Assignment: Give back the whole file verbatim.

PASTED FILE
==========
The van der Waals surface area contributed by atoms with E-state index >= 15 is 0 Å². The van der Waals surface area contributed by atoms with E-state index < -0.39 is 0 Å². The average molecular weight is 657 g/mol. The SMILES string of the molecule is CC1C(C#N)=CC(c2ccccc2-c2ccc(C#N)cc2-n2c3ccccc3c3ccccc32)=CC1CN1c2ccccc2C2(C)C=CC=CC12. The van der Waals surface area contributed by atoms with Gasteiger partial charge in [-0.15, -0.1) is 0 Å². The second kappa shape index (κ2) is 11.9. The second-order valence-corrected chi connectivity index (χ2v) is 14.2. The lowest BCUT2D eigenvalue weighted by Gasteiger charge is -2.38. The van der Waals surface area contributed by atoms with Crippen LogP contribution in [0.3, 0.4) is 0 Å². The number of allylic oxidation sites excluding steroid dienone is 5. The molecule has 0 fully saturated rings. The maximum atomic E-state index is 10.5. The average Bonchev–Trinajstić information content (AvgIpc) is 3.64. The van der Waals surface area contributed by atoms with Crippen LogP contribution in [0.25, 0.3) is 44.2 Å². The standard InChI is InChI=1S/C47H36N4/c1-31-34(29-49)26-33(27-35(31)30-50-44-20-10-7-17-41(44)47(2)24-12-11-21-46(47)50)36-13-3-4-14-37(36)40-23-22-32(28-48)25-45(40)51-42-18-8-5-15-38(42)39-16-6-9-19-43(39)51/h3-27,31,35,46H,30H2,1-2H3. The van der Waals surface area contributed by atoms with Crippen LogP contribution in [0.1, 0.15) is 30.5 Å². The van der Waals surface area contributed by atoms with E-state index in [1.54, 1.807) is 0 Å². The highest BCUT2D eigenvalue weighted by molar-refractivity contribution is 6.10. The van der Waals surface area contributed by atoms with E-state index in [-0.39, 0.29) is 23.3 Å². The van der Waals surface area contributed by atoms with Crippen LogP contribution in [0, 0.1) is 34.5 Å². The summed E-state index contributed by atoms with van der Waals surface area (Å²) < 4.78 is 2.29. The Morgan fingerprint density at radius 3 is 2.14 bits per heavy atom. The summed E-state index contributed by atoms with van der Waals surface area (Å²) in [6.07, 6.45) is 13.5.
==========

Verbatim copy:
The van der Waals surface area contributed by atoms with E-state index >= 15 is 0 Å². The van der Waals surface area contributed by atoms with E-state index < -0.39 is 0 Å². The average molecular weight is 657 g/mol. The SMILES string of the molecule is CC1C(C#N)=CC(c2ccccc2-c2ccc(C#N)cc2-n2c3ccccc3c3ccccc32)=CC1CN1c2ccccc2C2(C)C=CC=CC12. The van der Waals surface area contributed by atoms with Gasteiger partial charge in [-0.15, -0.1) is 0 Å². The second kappa shape index (κ2) is 11.9. The second-order valence-corrected chi connectivity index (χ2v) is 14.2. The lowest BCUT2D eigenvalue weighted by Gasteiger charge is -2.38. The van der Waals surface area contributed by atoms with Crippen LogP contribution in [0.3, 0.4) is 0 Å². The number of allylic oxidation sites excluding steroid dienone is 5. The molecule has 0 fully saturated rings. The maximum atomic E-state index is 10.5. The average Bonchev–Trinajstić information content (AvgIpc) is 3.64. The van der Waals surface area contributed by atoms with Crippen LogP contribution in [0.25, 0.3) is 44.2 Å². The standard InChI is InChI=1S/C47H36N4/c1-31-34(29-49)26-33(27-35(31)30-50-44-20-10-7-17-41(44)47(2)24-12-11-21-46(47)50)36-13-3-4-14-37(36)40-23-22-32(28-48)25-45(40)51-42-18-8-5-15-38(42)39-16-6-9-19-43(39)51/h3-27,31,35,46H,30H2,1-2H3. The van der Waals surface area contributed by atoms with Crippen LogP contribution in [0.1, 0.15) is 30.5 Å². The van der Waals surface area contributed by atoms with E-state index in [1.54, 1.807) is 0 Å². The highest BCUT2D eigenvalue weighted by molar-refractivity contribution is 6.10. The van der Waals surface area contributed by atoms with E-state index in [-0.39, 0.29) is 23.3 Å². The van der Waals surface area contributed by atoms with Crippen LogP contribution in [0, 0.1) is 34.5 Å². The summed E-state index contributed by atoms with van der Waals surface area (Å²) < 4.78 is 2.29. The Morgan fingerprint density at radius 3 is 2.14 bits per heavy atom. The summed E-state index contributed by atoms with van der Waals surface area (Å²) in [6.07, 6.45) is 13.5.